There are a few scenarios that keep litigators awake at night. One popular nightmare is the last-minute case on point. Another is being caught unprepared to hand over a critical document in court. The latter is especially terrifying to lawyers who are paperless—or looking for reasons not to go paperless.

I recently (okay, last November) tweeted that I prefer to bring an iPad to court instead of a laptop—or a luggage cart full of client files—and Scott Greenfield took issue:

I suggested that Sam might consider bringing actual client files with him to court, just in case a judge asked for a document, or maybe if his adversary raised an argument that he could destroy with a document in his possession, pulled with a flourish from his file and handed up with verve.

99% of the time, this is what the judge would say if I tried to hand over a document during a motion hearing: “Counsel, since you didn’t submit that document with your motion papers, I am not going to consider it now.” The only exception I can think of would be if I had some brand-new controlling authority to bring to the court’s attention. Not likely, but in that case, I would just print it out and bring along paper copies. Being paperless doesn’t mean you aren’t allowed to print anything, after all.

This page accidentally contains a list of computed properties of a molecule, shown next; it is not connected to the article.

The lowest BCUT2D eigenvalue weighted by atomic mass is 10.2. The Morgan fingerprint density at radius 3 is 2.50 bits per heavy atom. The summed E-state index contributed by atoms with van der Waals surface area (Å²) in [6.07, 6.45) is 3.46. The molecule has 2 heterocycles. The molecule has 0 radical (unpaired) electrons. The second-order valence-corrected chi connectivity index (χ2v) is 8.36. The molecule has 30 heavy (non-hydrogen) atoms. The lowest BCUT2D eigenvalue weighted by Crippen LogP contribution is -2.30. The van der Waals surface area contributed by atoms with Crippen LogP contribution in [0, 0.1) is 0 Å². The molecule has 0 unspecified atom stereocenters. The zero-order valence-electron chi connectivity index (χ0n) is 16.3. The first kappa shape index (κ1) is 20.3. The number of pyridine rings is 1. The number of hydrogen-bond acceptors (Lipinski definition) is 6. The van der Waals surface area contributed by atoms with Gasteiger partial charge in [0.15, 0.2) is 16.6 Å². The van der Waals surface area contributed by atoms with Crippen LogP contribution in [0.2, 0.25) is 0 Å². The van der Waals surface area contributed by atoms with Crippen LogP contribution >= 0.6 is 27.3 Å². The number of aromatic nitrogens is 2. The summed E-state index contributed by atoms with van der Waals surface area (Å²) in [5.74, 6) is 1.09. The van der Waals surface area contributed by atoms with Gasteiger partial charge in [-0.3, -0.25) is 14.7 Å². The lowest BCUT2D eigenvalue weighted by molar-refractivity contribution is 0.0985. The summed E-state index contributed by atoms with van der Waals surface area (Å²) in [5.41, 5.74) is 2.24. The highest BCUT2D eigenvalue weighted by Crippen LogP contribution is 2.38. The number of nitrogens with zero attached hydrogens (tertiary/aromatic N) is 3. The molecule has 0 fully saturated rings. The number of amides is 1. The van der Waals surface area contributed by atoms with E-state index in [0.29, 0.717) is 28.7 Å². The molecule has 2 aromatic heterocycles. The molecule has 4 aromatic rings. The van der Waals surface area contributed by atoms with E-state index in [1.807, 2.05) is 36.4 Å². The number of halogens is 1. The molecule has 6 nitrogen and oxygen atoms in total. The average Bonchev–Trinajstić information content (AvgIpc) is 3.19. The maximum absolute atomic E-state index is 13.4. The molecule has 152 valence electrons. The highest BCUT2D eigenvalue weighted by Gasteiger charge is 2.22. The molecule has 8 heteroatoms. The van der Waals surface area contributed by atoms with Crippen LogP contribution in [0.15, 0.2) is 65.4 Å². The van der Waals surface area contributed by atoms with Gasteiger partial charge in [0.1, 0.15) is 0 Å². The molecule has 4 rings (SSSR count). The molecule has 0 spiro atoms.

In five years of being paperless and litigating civil cases full-time, I never needed to hand anything to the judge except during trial, when I had everything on paper, anyway. If I had needed to do this, I suppose I could have just set my iPad on the overhead projector and emailed a copy to the judge. Or I could have asked the clerk if I could email a copy of the document to print out. Neither would be as simple as handing over a piece of paper, obviously, but I would rather just be prepared in the first place—with paper, if necessary.

During scheduling and settlement conferences, I have occasionally shown documents to the judge on my laptop or iPad, or just emailed copies to the judge to review in chambers. This has worked just fine.

However, I admit that I don’t know a thing about criminal defense or family law or probate or lots of other areas of practice that involve courtrooms and judges. I have been a civil litigator with a very narrow practice. It is quite possible that, in other practice areas, lawyers regularly need to pull documents out of their files and hand them to the judge (or to the clerk or bailiff, who hands them to the judge), and it would be impossible or impractical to use an overhead projector plus email.

If that applies to you, I suggest one of two things: If you know you are going to need to hand a document to a judge during a hearing, bring along paper copies. If you are worried that you may need to hand over a document that you won’t know about in advance, keep paper copies of your file and bring them with you.

If you are paperless, have you ever needed to share documents while in court? How did you do it?